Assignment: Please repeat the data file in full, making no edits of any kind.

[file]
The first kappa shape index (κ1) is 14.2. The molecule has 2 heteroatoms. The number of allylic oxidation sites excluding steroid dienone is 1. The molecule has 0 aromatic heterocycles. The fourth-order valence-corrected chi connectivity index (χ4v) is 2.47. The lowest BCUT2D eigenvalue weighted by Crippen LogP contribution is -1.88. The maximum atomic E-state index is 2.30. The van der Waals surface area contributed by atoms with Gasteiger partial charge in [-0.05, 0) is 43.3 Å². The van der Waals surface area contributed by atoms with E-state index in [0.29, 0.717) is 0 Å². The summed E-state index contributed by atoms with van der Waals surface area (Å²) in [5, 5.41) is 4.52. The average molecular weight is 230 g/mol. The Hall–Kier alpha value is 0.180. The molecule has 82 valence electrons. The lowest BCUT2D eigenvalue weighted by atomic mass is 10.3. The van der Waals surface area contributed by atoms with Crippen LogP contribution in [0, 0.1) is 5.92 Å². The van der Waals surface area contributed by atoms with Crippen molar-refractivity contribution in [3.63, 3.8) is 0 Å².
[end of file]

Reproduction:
The first kappa shape index (κ1) is 14.2. The molecule has 2 heteroatoms. The number of allylic oxidation sites excluding steroid dienone is 1. The molecule has 0 aromatic heterocycles. The fourth-order valence-corrected chi connectivity index (χ4v) is 2.47. The lowest BCUT2D eigenvalue weighted by Crippen LogP contribution is -1.88. The maximum atomic E-state index is 2.30. The van der Waals surface area contributed by atoms with Gasteiger partial charge in [-0.05, 0) is 43.3 Å². The van der Waals surface area contributed by atoms with E-state index in [0.29, 0.717) is 0 Å². The summed E-state index contributed by atoms with van der Waals surface area (Å²) in [5, 5.41) is 4.52. The average molecular weight is 230 g/mol. The Hall–Kier alpha value is 0.180. The molecule has 82 valence electrons. The lowest BCUT2D eigenvalue weighted by atomic mass is 10.3. The van der Waals surface area contributed by atoms with Crippen LogP contribution in [0, 0.1) is 5.92 Å². The van der Waals surface area contributed by atoms with Crippen molar-refractivity contribution in [3.63, 3.8) is 0 Å².